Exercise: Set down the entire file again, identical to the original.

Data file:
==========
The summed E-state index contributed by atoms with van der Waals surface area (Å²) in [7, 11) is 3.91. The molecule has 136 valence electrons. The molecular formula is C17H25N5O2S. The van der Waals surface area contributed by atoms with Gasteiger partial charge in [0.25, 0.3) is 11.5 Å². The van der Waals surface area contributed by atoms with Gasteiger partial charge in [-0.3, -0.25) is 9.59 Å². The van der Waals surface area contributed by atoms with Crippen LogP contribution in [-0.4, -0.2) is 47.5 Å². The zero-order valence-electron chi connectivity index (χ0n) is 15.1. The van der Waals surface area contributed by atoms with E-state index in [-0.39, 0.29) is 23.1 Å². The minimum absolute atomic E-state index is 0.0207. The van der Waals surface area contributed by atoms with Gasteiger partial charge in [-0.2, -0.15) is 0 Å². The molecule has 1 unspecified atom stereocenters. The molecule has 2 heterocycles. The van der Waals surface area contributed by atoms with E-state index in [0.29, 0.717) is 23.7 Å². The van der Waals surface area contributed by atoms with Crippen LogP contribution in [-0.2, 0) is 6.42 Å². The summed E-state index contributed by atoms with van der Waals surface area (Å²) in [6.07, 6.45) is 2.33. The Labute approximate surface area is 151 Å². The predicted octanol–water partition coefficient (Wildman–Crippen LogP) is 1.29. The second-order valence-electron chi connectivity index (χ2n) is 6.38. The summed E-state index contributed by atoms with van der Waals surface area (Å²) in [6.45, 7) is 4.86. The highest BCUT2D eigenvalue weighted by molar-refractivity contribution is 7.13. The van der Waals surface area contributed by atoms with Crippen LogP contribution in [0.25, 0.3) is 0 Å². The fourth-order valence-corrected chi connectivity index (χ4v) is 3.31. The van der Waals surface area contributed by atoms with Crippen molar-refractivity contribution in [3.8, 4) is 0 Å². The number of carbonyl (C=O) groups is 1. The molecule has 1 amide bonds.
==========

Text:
The summed E-state index contributed by atoms with van der Waals surface area (Å²) in [7, 11) is 3.91. The molecule has 136 valence electrons. The molecular formula is C17H25N5O2S. The van der Waals surface area contributed by atoms with Gasteiger partial charge in [0.25, 0.3) is 11.5 Å². The van der Waals surface area contributed by atoms with Gasteiger partial charge in [-0.3, -0.25) is 9.59 Å². The van der Waals surface area contributed by atoms with Crippen LogP contribution in [-0.4, -0.2) is 47.5 Å². The zero-order valence-electron chi connectivity index (χ0n) is 15.1. The van der Waals surface area contributed by atoms with E-state index in [-0.39, 0.29) is 23.1 Å². The minimum absolute atomic E-state index is 0.0207. The van der Waals surface area contributed by atoms with Gasteiger partial charge in [-0.2, -0.15) is 0 Å². The molecule has 1 unspecified atom stereocenters. The molecule has 2 heterocycles. The van der Waals surface area contributed by atoms with E-state index in [0.29, 0.717) is 23.7 Å². The van der Waals surface area contributed by atoms with Crippen LogP contribution in [-0.2, 0) is 6.42 Å². The summed E-state index contributed by atoms with van der Waals surface area (Å²) in [6.07, 6.45) is 2.33. The Labute approximate surface area is 151 Å². The predicted octanol–water partition coefficient (Wildman–Crippen LogP) is 1.29. The second-order valence-electron chi connectivity index (χ2n) is 6.38. The summed E-state index contributed by atoms with van der Waals surface area (Å²) in [6.45, 7) is 4.86. The highest BCUT2D eigenvalue weighted by molar-refractivity contribution is 7.13. The van der Waals surface area contributed by atoms with Crippen LogP contribution in [0.25, 0.3) is 0 Å². The fourth-order valence-corrected chi connectivity index (χ4v) is 3.31. The van der Waals surface area contributed by atoms with Crippen molar-refractivity contribution in [3.8, 4) is 0 Å². The number of carbonyl (C=O) groups is 1. The molecule has 1 amide bonds.